The International Civil Rights Center and Museum in downtown Greensboro has just passed a major hurdle toward becoming designated as a UNESCO World Heritage Site – a classification that includes the Grand Canyon and the Statue of Liberty as well as about two dozen other sites of “universal significance” around the country

Museum staff and others in the community have been pushing for the designation that they say would really draw attention to the museum and bring in tourists from all over the world.  A UNESCO World Heritage Site designation distinguishes places from ordinary tourist destinations and causes a lot of people to put those sites on their travel bucket lists.

A national Sit-In Movement began at the Woolworth’s building – now the museum – on Feb. 1, 1960, after four NC A&T freshmen sat at the whites-only lunch counter and were refused service.

The museum still has a lot of work to do to earn that much-coveted UNESCO designation, however, this week, backers of the plan were delighted that the project took a big step in the right direction.

Museum CEO John Swaine made the announcement in a press release on Wednesday, May 15.

“After a lengthy and rigorous process,” he wrote, “we are thrilled to share exciting news regarding the F.W. Woolworth’s building in Greensboro. We are delighted to announce that the Landmarks Committee of the National Park Service has unanimously granted approval for the advancement of our beloved building to the next decision stages of approval as a National Historic Landmark. This is the highest level of recognition for a landmark site in the United States.”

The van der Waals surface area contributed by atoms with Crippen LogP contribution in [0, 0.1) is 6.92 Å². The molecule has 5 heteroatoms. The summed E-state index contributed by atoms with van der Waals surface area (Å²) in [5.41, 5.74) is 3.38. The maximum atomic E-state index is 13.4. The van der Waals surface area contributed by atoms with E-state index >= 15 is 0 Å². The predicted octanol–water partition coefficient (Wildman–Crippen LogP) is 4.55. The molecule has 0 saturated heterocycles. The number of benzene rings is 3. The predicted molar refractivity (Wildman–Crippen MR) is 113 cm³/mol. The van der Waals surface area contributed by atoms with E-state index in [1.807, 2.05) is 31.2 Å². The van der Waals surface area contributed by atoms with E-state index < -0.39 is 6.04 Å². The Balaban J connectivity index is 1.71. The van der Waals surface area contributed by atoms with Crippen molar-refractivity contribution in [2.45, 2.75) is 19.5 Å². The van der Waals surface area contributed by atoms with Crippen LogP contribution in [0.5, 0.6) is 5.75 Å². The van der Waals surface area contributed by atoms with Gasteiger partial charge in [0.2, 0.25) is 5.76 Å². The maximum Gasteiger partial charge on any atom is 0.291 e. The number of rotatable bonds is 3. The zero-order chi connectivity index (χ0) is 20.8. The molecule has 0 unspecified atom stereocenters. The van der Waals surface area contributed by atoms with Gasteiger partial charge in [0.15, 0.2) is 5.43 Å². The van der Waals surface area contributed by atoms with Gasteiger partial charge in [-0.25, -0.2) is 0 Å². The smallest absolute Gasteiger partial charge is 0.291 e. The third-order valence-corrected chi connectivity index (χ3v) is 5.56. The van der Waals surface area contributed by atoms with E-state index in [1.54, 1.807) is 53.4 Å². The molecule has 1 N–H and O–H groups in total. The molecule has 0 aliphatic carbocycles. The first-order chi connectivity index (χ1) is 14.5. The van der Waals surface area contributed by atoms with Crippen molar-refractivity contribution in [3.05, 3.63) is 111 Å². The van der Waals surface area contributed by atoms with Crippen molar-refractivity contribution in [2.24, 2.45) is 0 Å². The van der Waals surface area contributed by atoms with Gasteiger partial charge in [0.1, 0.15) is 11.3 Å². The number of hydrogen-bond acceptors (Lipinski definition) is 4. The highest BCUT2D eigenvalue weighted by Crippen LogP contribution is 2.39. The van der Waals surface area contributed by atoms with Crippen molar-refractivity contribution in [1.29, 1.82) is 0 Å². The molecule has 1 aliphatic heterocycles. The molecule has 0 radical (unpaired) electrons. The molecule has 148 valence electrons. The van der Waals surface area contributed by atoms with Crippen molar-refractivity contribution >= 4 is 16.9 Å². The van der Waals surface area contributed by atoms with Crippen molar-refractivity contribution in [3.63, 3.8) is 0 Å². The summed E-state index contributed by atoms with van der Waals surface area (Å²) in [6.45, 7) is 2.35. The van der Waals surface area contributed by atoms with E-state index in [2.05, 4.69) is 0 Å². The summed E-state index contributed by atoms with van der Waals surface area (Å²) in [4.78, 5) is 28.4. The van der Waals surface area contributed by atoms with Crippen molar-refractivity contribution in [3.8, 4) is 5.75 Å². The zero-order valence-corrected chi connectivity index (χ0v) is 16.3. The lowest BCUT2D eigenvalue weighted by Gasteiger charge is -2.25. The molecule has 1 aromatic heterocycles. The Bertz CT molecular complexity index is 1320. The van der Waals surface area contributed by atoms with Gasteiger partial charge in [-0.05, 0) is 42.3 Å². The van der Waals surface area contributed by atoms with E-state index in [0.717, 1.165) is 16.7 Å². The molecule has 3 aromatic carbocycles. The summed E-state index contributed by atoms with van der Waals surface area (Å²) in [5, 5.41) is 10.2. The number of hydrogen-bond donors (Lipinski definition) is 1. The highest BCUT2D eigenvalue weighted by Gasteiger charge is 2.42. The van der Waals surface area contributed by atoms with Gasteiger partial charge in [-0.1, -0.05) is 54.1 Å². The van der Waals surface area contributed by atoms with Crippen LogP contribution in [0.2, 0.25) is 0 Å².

Chairman of the Guilford County Board of Commissioners Skip Alston, a co-founder of the museum, was also thrilled.

“This is a great accomplishment for the museum, the city and county and North Carolina,” Alston said the day after the news was announced. “Remember that this building was scheduled to be torn down to make room for a parking lot before me and Earl Jones saved it. Look at where we are now!”

Alston said that, in the 1990s, the building was owned by a bank, which planned to tear it down until there was an effort to save it.

In the press release, Swain said the achievement was a testament to the dedication and hard work of all involved in the important task of preserving “the historical fabric and civil rights significance” of the building.

 He went on to say “The F.W. Woolworth’s landmark holds a special place in our North Carolina Triad community’s heart, symbolizing resilience, enlightenment, moderation, and a spirit of human belonging.”

 The decision by the federal committee now makes the museum eligible to be included on the Tentative List for consideration as part of a UNESCO World Heritage Site.

Alston said the museum made the application to become a World Heritage Site about seven years ago and added that the goal is still several years away.

“I think the process usually takes about 10 years,” Alston said.

 Swain said all of those people who’ve been moving the project forward need to continue to be “steadfast in our efforts” to ensure that this “site of conscience receives the recognition it deserves on the world stage.”